. It was very funny as we're standing there chatting, I didn't have a clue who he was but people kept coming up to our group asking for his autograph :) So the streets of Cartagena were partying Colombia style, and this means every single person is armed with a can of silly spray and love to spray you in the face. Especially gringos. At first it was fun joining in but after a while it gets annoying and we had to retreat to the hostel. We took a trip to the Mud Volcano which they say is over 2000m deep!! It's like a very deep mud bath, with about 10 other people in it, and the mud is so thick that you float! It is a very strange sensation and it's impossible to sink, we tried as hard as we could to push each other under and failed :) There are a few men who seem to work in the volcano, offering massages which was a bit creepy and some people lost their swimwear when they got out as the mud is so thick! Definitely a new experience :)
After a few days we decided it was time to start moving so headed further towards Venezuela to the little town of Santa Marta, a base for exploring the beaches in the Tayrona national park. Amazing - the beaches are hidden the other side of dense jungle and we had to take a bus, a kind of pickup truck and then walk a little way to get to Bahia Concha. The woman at the hostel told me it was only half an hour away. Well the journey was an adventure in itself - we were loaded into the back of the truck with loads of kids and locals, a few boxes of fish, boxes of fishing equipment, a motor (!!), a few gas cylinders and a few big knives, plus loads of boys kept chasing the truck and trying to jump on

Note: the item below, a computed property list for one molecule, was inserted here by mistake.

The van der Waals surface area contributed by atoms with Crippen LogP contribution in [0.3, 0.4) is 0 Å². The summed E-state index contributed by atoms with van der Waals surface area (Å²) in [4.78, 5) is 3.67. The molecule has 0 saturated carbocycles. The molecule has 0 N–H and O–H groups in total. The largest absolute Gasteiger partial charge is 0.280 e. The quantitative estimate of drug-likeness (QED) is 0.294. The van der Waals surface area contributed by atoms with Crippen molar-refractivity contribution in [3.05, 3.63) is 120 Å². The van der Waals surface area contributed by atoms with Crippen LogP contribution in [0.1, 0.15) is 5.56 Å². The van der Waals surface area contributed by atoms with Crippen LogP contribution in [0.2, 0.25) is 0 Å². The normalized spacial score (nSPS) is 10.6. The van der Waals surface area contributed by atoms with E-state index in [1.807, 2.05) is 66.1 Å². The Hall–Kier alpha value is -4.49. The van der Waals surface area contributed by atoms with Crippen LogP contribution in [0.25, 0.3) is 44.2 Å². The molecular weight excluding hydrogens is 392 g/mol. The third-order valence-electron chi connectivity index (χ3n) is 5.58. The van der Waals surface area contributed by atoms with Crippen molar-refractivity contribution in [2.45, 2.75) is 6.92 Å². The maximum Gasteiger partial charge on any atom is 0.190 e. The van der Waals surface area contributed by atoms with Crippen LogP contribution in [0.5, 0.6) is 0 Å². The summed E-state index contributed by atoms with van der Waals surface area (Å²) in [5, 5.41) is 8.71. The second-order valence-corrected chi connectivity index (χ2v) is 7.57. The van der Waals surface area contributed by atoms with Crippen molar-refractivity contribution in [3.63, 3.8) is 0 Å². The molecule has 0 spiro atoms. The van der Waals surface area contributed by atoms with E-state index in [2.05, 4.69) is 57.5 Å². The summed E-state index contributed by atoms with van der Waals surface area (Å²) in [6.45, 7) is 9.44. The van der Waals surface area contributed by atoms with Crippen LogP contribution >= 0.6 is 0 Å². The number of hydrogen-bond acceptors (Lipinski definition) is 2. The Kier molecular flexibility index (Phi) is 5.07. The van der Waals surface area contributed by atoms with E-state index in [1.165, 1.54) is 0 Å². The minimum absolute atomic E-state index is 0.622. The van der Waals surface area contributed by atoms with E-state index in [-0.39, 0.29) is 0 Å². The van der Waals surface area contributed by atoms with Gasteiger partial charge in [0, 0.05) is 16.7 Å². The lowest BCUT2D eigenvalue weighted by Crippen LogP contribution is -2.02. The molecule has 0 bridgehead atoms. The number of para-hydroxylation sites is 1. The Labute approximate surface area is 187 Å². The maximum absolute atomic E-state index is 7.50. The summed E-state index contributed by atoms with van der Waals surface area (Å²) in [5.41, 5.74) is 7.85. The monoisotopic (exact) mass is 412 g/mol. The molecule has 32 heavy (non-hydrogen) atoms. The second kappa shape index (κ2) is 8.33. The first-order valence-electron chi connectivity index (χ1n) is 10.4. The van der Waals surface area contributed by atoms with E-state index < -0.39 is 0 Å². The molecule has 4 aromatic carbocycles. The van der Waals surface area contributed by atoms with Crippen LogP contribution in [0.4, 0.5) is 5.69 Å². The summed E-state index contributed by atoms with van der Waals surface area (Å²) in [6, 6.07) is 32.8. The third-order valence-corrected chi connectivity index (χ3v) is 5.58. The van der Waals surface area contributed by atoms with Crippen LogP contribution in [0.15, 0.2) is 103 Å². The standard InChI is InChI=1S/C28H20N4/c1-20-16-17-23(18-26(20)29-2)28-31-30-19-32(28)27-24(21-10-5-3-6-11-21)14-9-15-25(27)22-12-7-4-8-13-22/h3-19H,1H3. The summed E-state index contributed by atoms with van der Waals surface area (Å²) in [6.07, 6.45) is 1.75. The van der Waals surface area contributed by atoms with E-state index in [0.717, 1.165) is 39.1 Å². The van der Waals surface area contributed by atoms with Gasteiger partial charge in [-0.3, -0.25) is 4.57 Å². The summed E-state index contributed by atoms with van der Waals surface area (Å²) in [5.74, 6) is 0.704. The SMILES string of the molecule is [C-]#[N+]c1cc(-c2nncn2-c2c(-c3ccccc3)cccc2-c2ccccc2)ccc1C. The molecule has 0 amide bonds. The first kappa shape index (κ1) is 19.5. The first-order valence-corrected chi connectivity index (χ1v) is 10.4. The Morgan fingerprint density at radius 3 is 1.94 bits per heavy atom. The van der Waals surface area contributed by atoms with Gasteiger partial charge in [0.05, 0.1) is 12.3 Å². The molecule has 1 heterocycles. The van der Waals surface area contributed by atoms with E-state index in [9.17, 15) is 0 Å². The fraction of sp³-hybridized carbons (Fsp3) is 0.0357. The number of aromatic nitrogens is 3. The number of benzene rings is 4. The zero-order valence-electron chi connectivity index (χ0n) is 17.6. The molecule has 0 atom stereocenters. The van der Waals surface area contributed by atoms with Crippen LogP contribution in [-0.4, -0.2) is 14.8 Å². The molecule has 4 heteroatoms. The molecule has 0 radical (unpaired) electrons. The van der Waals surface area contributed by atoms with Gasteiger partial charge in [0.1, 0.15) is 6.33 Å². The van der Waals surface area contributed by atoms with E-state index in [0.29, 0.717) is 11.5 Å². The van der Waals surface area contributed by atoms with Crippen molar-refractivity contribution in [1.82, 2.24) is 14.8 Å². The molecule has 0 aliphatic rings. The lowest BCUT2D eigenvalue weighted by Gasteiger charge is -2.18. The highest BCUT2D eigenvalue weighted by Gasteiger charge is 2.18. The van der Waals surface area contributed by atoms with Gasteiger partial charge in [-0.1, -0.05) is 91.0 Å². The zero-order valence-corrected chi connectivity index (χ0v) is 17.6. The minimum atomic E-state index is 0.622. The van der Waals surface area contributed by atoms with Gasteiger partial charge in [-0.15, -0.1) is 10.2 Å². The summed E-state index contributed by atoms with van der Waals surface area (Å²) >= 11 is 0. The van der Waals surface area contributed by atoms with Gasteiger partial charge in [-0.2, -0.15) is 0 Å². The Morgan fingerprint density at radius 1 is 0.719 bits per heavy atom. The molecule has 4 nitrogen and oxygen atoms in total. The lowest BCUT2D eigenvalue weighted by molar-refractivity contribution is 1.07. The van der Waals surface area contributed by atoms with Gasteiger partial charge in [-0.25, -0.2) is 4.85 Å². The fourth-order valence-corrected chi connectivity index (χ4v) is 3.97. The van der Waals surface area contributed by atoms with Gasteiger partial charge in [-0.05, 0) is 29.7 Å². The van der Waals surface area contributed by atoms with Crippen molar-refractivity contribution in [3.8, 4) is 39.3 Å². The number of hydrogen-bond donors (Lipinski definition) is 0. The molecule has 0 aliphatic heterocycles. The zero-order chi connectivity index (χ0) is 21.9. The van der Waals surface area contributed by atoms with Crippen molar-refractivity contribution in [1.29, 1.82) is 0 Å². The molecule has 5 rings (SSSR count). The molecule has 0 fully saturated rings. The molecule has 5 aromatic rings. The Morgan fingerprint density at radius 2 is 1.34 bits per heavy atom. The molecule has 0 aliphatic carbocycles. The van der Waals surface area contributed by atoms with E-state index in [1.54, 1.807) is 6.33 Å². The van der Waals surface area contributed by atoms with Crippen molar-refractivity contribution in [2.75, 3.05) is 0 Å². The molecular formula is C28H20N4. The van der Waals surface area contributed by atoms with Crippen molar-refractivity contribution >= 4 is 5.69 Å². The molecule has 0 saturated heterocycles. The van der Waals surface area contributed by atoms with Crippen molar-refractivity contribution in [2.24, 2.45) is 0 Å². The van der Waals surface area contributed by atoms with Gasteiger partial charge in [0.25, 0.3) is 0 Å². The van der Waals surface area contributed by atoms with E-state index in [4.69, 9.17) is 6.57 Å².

. The road was through the jungle along a mud track so the whole time we were thrown around (and the benches we were sitting on were in no way attached to the truck) trying to avoid the fish, the knives, the gas cylinders and the motor and all the kids screamed. Eventually the truck got stuck in the mud and every man and boy got out to push it. Two hours after leaving the hostel we arrived at the beach and it was paradise. Warm sea to swim in, what a surprise after the freezing waters of Galapagos and only a few people around. We spent four hours there then needed to go back, the truck was nowhere in sight so we had to take motobike taxis back along the mud tracks - and I loved it!! I can now see why people go riding in the mud, it was brilliant! :)
Reluctantly it was time to leave the beaches behind, and we did two full days of bus journeys south to Villa de Leyva. First a 12 hour bus to Bucaramanga where we just slept at the hotel at the bus station then left the next morning, then 12 hours more or less to Villa de Leyva. We did intend to stop at San Gil but took one look and got straight on the next bus! The joys of spontaneous travel .... The last few days have been exhausting but well worth it. Basically however far someone tells you that somewhere is, double it. Villa de Leyba is lovely. It's like going back hundreds of years walking around the old plaza. Very peaceful, with police on each corner